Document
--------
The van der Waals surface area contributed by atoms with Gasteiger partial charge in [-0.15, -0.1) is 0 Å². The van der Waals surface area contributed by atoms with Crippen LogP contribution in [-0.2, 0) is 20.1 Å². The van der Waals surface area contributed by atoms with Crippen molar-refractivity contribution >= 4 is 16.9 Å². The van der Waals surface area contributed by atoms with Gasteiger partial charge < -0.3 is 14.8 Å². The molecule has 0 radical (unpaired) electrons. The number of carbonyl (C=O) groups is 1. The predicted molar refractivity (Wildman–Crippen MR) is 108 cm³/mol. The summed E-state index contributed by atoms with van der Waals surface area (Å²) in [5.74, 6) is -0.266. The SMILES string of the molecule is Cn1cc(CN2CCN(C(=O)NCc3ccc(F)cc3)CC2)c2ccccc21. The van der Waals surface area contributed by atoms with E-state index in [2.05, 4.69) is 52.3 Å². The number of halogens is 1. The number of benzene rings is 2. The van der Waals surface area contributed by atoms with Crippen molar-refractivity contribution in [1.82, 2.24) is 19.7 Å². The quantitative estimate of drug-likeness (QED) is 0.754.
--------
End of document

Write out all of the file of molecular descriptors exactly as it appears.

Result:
The van der Waals surface area contributed by atoms with Gasteiger partial charge in [-0.15, -0.1) is 0 Å². The van der Waals surface area contributed by atoms with Crippen LogP contribution in [-0.2, 0) is 20.1 Å². The van der Waals surface area contributed by atoms with Crippen molar-refractivity contribution >= 4 is 16.9 Å². The van der Waals surface area contributed by atoms with Gasteiger partial charge < -0.3 is 14.8 Å². The molecule has 0 radical (unpaired) electrons. The number of carbonyl (C=O) groups is 1. The predicted molar refractivity (Wildman–Crippen MR) is 108 cm³/mol. The summed E-state index contributed by atoms with van der Waals surface area (Å²) in [5.74, 6) is -0.266. The SMILES string of the molecule is Cn1cc(CN2CCN(C(=O)NCc3ccc(F)cc3)CC2)c2ccccc21. The van der Waals surface area contributed by atoms with E-state index in [2.05, 4.69) is 52.3 Å². The number of halogens is 1. The number of benzene rings is 2. The van der Waals surface area contributed by atoms with Crippen molar-refractivity contribution in [1.82, 2.24) is 19.7 Å². The quantitative estimate of drug-likeness (QED) is 0.754.